Eerie quiet

    As the sun broke the day after the attack, corrugated iron covered the shattered windows of the Starbucks that had been the scene of so much destruction. Wreaths and tributes, expressing condolences to the victims and defiance against those who attacked, were stacked against the nearby police outpost.
    Many bear the slogan #KamiTidakTakut, which translates to "We are not afraid," to express pride and conviction to stand up, rather than bow down, to terrorism.
    The small number of people laying tributes outside the coffee shop and police outpost told CNN they had rarely seen the bustling, 24-hour street so quiet.
    Boni Marlen, a 22-year-old studying law, rode up to the scene on a mountain bike late Thursday night and shook his head.
    "I want to be near the people who died to pray for them," he said, repeating the slogan, "we're not afraid." He said the extremists counted as only a small group. "We must fight them."
    Many went on Facebook and Twitter to express their pride and conviction to stand up, rather than bow down, to terrorism.
    "We are Indonesians & we never affraid to (sic) terrorist," one man wrote. "We always fight anything that wanna take us down."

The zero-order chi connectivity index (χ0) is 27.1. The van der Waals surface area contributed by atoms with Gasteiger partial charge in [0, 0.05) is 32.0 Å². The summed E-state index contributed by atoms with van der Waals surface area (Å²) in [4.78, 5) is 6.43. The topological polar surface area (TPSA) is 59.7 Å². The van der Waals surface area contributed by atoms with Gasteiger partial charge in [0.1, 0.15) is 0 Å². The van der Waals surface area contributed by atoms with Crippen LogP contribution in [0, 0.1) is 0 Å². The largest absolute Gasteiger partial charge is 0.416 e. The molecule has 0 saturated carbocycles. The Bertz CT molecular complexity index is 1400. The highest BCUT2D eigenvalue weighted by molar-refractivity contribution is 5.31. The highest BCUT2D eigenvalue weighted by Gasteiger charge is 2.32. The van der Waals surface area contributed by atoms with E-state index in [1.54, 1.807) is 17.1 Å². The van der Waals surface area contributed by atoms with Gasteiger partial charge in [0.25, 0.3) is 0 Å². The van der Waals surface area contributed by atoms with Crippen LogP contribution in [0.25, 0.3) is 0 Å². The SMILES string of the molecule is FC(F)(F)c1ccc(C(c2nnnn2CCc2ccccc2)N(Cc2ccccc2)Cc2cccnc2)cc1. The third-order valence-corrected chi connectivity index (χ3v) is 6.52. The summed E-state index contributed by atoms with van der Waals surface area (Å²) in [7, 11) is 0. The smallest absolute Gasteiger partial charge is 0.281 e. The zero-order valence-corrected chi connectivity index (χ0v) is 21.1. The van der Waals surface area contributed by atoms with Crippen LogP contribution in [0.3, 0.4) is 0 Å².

This sentiment was echoed by President Joko Widodo.
    "We should not be afraid and defeated by acts of terror like this," he said.

    Chaos on a busy street

    Deadly blasts, shootout hit Indonesian capital
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    It began around 10:55 a.m. Thursday (10:55 p.m. ET Wednesday) with a suicide explosion near a Starbucks on Thamrin Street, an entertainment and shopping district with various Western chain restaurants and stores.
    CNN Map
    That set in motion two militants outside the coffee shop who seized two foreigners, dragged them into a parking lot and shot them, said Charliyan, the Jakarta police spokesman. They also opened fire at people on the street.
    Heavily armed police soon swarmed the scene, firing on the militants and looking for other attackers.
    The attackers responded by firing back and tossing two grenades at the officers, according to Charliyan. Minutes later, two more rode a motorcycle toward a nearby police post and blew themselves up.

    First major attack in Jakarta since 2009

    CNN security analyst Bob Baer likened the Jakarta attack to the November 13 Paris massacre in which terrorists linked to ISIS struck several locations at the same time.
    Terrorism expert: We were caught off guard by attacks